Each can result in the same folks that should be focusing on judgement-based financial strategy having to take on the daily accounting work that supplies the information they need to do it. It's well known that supplementing in-house talent with virtual, offshore resources can alleviate much of the grief around staffing challenges, but it's not always the first tool finance leaders reach for when they're attempting to increase visibility in the accounting department. Maybe it's time for that to change.
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Partnering with an outsourcing partner with a proven track-record of hiring and retaining skilled accountants that can follow GAAP comes with an added benefit built in: separation that encourages transparency and simplifies the route to achieving it.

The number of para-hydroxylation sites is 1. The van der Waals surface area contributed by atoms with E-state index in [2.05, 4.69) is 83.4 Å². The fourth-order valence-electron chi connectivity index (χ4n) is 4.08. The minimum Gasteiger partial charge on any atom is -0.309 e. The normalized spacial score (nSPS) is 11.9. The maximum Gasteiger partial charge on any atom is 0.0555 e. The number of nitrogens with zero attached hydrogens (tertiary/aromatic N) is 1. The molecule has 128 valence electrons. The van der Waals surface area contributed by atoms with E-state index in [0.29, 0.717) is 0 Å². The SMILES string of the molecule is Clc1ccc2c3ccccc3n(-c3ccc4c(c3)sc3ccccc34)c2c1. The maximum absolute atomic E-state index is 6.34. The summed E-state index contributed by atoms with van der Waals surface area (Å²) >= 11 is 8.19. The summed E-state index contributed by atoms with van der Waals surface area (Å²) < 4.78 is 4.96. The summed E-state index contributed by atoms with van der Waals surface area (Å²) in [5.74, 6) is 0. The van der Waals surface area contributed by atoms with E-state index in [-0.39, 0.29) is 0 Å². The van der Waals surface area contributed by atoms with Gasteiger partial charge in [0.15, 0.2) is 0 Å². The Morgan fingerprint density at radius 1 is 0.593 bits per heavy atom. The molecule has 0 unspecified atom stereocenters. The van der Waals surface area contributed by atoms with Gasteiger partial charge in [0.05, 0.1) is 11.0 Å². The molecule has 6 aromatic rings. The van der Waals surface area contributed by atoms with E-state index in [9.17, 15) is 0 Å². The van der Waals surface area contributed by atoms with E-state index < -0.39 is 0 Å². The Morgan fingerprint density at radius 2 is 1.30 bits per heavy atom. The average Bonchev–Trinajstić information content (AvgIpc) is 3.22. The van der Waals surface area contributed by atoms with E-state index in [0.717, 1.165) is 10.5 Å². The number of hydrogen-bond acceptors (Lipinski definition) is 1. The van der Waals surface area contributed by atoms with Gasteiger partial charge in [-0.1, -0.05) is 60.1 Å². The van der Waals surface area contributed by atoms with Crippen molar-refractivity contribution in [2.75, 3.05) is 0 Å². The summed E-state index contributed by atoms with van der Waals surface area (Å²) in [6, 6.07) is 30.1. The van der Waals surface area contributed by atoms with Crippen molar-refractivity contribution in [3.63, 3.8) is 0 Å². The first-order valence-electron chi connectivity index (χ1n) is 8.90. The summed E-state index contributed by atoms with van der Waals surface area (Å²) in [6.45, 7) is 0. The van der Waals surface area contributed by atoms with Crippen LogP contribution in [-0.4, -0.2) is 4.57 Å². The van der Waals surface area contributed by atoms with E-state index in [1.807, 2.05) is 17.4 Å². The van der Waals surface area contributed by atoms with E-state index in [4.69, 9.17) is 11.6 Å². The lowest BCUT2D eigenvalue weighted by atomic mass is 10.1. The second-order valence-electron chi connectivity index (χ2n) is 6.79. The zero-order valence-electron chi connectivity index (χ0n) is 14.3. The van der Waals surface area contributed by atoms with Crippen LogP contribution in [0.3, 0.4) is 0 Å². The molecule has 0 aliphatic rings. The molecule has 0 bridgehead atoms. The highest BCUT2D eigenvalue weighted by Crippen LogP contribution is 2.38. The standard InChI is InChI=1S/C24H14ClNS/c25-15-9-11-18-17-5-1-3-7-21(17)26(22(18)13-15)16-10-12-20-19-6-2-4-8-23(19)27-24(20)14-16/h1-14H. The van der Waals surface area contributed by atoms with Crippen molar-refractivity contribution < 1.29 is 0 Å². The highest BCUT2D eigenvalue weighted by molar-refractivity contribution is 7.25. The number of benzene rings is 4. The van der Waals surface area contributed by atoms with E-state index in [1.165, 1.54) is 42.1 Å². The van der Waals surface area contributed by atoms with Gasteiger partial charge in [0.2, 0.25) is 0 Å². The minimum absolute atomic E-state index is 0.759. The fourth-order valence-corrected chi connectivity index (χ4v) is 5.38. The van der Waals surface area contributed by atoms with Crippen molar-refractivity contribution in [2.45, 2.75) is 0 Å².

This model has the added benefit of having the separation of interests built directly into it. Delegating value-neutral bookkeeping work to an offshore extension of your team ensures that you're getting "just the facts", and facts are powerful things. The market loves them, and they make better decision-making possible and long-term strategizing more effective.
Personiv has a pool of ready talent in an accountancy talent market that is certified according to regional and international standardization criteria and trained to follow stateside compliancy measures through GAAP.
Get in touch today to learn more about the quality talent we hire and retain to create virtual offshore accounting teams as small as one for organizations of every size across the globe or take a look at our special report on the Philippines to meet some of the talented accountants we're proud to include as a part of our team in Manila.